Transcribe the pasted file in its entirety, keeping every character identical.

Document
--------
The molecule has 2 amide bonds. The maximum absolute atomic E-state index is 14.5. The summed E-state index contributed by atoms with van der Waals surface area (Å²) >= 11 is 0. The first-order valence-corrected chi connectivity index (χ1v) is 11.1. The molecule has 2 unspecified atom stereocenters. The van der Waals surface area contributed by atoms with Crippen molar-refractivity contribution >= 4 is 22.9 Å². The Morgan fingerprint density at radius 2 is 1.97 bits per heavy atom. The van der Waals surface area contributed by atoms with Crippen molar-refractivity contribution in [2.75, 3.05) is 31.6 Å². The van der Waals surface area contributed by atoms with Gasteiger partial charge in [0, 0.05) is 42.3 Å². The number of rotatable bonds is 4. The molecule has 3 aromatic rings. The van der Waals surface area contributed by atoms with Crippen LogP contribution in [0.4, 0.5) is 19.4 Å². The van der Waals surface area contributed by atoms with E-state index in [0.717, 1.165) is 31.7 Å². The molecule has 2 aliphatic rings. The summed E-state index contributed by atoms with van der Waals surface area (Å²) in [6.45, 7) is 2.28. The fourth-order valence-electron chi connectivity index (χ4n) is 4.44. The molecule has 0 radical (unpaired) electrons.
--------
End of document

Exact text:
The molecule has 2 amide bonds. The maximum absolute atomic E-state index is 14.5. The summed E-state index contributed by atoms with van der Waals surface area (Å²) >= 11 is 0. The first-order valence-corrected chi connectivity index (χ1v) is 11.1. The molecule has 2 unspecified atom stereocenters. The van der Waals surface area contributed by atoms with Crippen molar-refractivity contribution >= 4 is 22.9 Å². The Morgan fingerprint density at radius 2 is 1.97 bits per heavy atom. The van der Waals surface area contributed by atoms with Crippen molar-refractivity contribution in [2.75, 3.05) is 31.6 Å². The van der Waals surface area contributed by atoms with Gasteiger partial charge in [0, 0.05) is 42.3 Å². The number of rotatable bonds is 4. The molecule has 3 aromatic rings. The van der Waals surface area contributed by atoms with Crippen LogP contribution in [0.4, 0.5) is 19.4 Å². The van der Waals surface area contributed by atoms with E-state index in [0.717, 1.165) is 31.7 Å². The molecule has 2 aliphatic rings. The summed E-state index contributed by atoms with van der Waals surface area (Å²) in [6.45, 7) is 2.28. The fourth-order valence-electron chi connectivity index (χ4n) is 4.44. The molecule has 0 radical (unpaired) electrons.